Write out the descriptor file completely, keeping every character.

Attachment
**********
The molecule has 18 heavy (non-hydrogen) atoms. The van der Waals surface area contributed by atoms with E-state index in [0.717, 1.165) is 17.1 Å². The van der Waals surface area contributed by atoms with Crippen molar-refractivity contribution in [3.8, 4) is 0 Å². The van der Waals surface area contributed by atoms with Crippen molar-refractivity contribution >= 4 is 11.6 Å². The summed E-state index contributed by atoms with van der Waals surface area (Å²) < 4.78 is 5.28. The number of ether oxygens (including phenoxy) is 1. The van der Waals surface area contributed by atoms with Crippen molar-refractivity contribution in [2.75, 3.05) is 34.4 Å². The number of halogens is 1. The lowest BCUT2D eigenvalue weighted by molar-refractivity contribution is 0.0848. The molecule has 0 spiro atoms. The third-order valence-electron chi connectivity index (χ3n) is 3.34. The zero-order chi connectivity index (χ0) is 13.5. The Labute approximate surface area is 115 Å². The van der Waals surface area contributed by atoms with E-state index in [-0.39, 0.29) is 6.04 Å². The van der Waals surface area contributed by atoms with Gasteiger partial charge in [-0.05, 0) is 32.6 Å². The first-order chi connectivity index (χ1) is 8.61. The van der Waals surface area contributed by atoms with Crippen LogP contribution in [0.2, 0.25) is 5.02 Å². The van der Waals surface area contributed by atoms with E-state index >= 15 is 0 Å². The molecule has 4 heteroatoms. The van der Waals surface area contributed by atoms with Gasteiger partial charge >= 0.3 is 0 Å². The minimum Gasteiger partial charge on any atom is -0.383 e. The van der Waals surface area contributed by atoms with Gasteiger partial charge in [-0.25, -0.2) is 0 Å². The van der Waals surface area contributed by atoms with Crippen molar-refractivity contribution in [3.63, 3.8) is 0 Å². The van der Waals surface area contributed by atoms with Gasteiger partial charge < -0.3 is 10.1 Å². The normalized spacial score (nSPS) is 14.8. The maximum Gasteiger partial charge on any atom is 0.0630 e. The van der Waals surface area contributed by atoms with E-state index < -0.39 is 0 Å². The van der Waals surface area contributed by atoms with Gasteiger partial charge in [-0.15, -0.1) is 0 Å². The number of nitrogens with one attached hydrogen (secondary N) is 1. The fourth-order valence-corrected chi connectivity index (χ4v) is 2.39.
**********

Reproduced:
The molecule has 18 heavy (non-hydrogen) atoms. The van der Waals surface area contributed by atoms with E-state index in [0.717, 1.165) is 17.1 Å². The van der Waals surface area contributed by atoms with Crippen molar-refractivity contribution in [3.8, 4) is 0 Å². The van der Waals surface area contributed by atoms with Crippen molar-refractivity contribution >= 4 is 11.6 Å². The summed E-state index contributed by atoms with van der Waals surface area (Å²) < 4.78 is 5.28. The number of ether oxygens (including phenoxy) is 1. The van der Waals surface area contributed by atoms with Crippen molar-refractivity contribution in [2.75, 3.05) is 34.4 Å². The number of halogens is 1. The lowest BCUT2D eigenvalue weighted by molar-refractivity contribution is 0.0848. The molecule has 0 spiro atoms. The third-order valence-electron chi connectivity index (χ3n) is 3.34. The zero-order chi connectivity index (χ0) is 13.5. The Labute approximate surface area is 115 Å². The van der Waals surface area contributed by atoms with E-state index in [-0.39, 0.29) is 6.04 Å². The van der Waals surface area contributed by atoms with Gasteiger partial charge in [-0.05, 0) is 32.6 Å². The first-order chi connectivity index (χ1) is 8.61. The van der Waals surface area contributed by atoms with Crippen LogP contribution in [0.2, 0.25) is 5.02 Å². The van der Waals surface area contributed by atoms with E-state index >= 15 is 0 Å². The molecule has 4 heteroatoms. The van der Waals surface area contributed by atoms with Gasteiger partial charge >= 0.3 is 0 Å². The minimum Gasteiger partial charge on any atom is -0.383 e. The van der Waals surface area contributed by atoms with Gasteiger partial charge in [-0.25, -0.2) is 0 Å². The van der Waals surface area contributed by atoms with Crippen molar-refractivity contribution in [3.63, 3.8) is 0 Å². The van der Waals surface area contributed by atoms with Gasteiger partial charge < -0.3 is 10.1 Å². The normalized spacial score (nSPS) is 14.8. The maximum Gasteiger partial charge on any atom is 0.0630 e. The van der Waals surface area contributed by atoms with E-state index < -0.39 is 0 Å². The van der Waals surface area contributed by atoms with Gasteiger partial charge in [-0.15, -0.1) is 0 Å². The number of nitrogens with one attached hydrogen (secondary N) is 1. The fourth-order valence-corrected chi connectivity index (χ4v) is 2.39.